Over the years, I've identified with Joseph, who was sold into slavery in Egypt, but eventually found his way back to Israel. I tell people that I've gotten lost and taken some wrong turns over the years, but somehow, for some unknown reason, God takes care of me... whether I deserve it or not. And this is how I know that God does, in fact, write straight with crooked lines, with long detours, and with borrowers' cards.

St. Ignatius was right. We can, in fact, find God in all things. Even in the library.


Vernon Totanes is the Director of the Rizal Library. He obtained his PhD degree at the University of Toronto, and his master's degree in library and information science at the University of the Philippines. He is an alumnus of the Ateneo de Manila University (GS 1987, HS 1991, BSME 1995).

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LIS Research by Filipino Librarians

For the longest time, the only local journal where library and information science (LIS) research conducted by Filipino librarians could be submitted and published was the Journal of Philippine Librarianship (JPL). Now there's a new kid on the block: the PAARL Research Journal, a new project from the Philippine Association of Academic and Research Librarians (PAARL). Here's hoping it comes out more regularly than JPL, and that the quality of articles improves over time.

(Update on 5 March 2015: I forgot to mention the relatively new, two-year-old ASLP Journal, which focuses on special libraries.)

If you would like to see the output of Filipino librarians published in academic journals over the years (along with the output of other researchers writing about LIS in the Philippines), take a look at Library, Information Science & Technology Abstracts, which indicates that the following works by Filipino librarians were published and indexed in 2014:
Acedera, Annabelle Paredes.
Are Philippine Librarians Ready for Resource Description and Access (RDA)? The Mindanao Experience. Cataloging & Classification Quarterly (2014) 52:600-607.

Fresnido, Ana Maria Balenbin; Yap, Joseph Marmol.
Academic library consortia in the Philippines: hanging in the balance. Library Management (2014) 35:15-36.

Morooka, Kazuko; Ramos, Mila; Nathaniel, Fonseca.
A bibliometric approach to interdisciplinarity in Japanese rice research and technology development. Scientometrics (2014) 98:73-98.

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Filipino Librarian is Ten Years Old!

This blog is 10 years old, with 946 posts published over the past 10 years, and only 51 over the last 5. I have obviously not been blogging much recently, but I suppose it's still worth celebrating this milestone because I still get encouraged to "revive" this blog by librarians (as recently as yesterday) and non-librarians (i.e., a journalist, a few weeks ago). And so, yes, I've decided to blog more actively. I plan to blog every Sunday, starting this coming Sunday.

For now, let me just review what this blog is about, and where it has taken me, by quoting a few sentences from my first-ever post 10 years ago, as well as the succeeding anniversary posts. Comments are welcome on my Facebook account =)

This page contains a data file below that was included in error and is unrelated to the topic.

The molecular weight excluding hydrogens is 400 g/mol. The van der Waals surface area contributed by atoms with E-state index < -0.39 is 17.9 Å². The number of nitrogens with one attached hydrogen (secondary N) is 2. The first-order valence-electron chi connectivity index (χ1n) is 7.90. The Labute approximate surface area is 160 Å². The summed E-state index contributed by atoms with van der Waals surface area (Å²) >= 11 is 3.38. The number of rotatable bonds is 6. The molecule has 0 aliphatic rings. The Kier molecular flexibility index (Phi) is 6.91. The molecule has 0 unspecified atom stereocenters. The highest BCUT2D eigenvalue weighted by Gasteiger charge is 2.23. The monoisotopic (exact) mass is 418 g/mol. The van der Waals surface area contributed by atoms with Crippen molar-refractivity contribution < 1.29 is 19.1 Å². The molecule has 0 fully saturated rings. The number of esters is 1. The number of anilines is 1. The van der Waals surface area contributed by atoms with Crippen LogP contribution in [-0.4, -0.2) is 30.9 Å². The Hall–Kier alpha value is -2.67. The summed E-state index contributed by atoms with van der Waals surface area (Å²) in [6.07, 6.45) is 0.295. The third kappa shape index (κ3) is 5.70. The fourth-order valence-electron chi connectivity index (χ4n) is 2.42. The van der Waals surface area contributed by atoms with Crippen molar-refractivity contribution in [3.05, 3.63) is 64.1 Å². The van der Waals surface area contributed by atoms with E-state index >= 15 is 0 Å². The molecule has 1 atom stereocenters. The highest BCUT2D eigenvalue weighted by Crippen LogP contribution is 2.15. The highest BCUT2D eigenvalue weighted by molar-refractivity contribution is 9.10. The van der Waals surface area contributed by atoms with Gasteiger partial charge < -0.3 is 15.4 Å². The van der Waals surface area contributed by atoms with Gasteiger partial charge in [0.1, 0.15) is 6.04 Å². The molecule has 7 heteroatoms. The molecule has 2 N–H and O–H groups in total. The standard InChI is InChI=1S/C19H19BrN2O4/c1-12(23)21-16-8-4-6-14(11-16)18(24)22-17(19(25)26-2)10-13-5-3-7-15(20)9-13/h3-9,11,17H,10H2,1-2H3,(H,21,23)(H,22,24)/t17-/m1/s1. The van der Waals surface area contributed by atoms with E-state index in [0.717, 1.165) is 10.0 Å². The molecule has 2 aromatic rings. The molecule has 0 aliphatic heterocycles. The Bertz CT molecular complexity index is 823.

Mabuhay! — 2005

This blog is for all Filipino librarians--whether working in the Philippines or elsewhere.

I am not really a blogger but I thought of setting up this blog as a way of establishing a presence for Filipino librarians on the Internet.

This blog will not be about me. Initially, I see it as a means to share information that I think will benefit Filipino librarians. And once I gain enough blogging experience, maybe we (yes, you and I) can think of other things that we can do with this blog.

Finally, just to make things clear, I do not claim to be the Filipino Librarian.
1st anniversary — 2006
One of the most amazing things that has happened over the past year is that this blog, which some would probably deem "boring" just by looking at its name, is now among the top 30 Pinoy Top Blogs. It's also in the top 40 of Technorati’s Philippine Top 100 Blogs. And then there's the fact that even Spanish and German blogs have linked to this blog. What this means is that it's not just Filipinos or librarians who are reading this blog. ... In any case, I guess this blog's initial objective of "establishing a presence for Filipino librarians on the Internet" has been achieved.
2nd anniversary — 2007
Popular pages: Undoubtedly, the Talumpati posts, followed by the ones about—sshhh—"Sex in the Library," which is not really about sex. The average number of visitors, not to mention pageloads, doubled from June to August 2006 after I began translating speeches into Tagalog. Sex doesn't really get mentioned on this blog very often, but the few posts that do usually get a lot of visits. Knowing that most of this blog's traffic comes from students doing "research," and perverts looking for I-don't-know-what, should I just take the easy way out and cater to their "needs"? =)
3rd anniversary — 2008
Three years ago, I wrote that, "I am not really a blogger..." Well, I've since become a real blogger (one symptom: feeling guilty if I don't blog) that now I always identify myself as the owner of the blog Filipino Librarian whenever I am asked for a short bio—in addition to saying that I am a Filipino librarian.

During past anniversaries, I have reviewed the "accomplishments" of this blog, but this time I will just take comfort in the fact that many more librarians and libraries are blogging than when I first started...
4th anniversary — 2009
The most remarkable thing about having blogged for so long is that sometimes Googling a keyword takes me to my own blog and I don't even recall anymore that I had actually written the post.
5th anniversary — 2010
After five years of blogging about my profession, I am not entirely sure that there is really much that has changed. It seems to me that there is more that can be done in terms of leadership training, marketing libraries and promoting the profession. But frankly, if it's not obvious yet from the way my posts on this blog have dwindled over the past years, I'm getting a little tired of pushing things that I'm not really sure anyone else cares about. So thanks for visiting on my blog's fifth anniversary—and reading all the way to the end—but to be perfectly honest, I don't know if there's going to be a sixth anniversary. Ciao!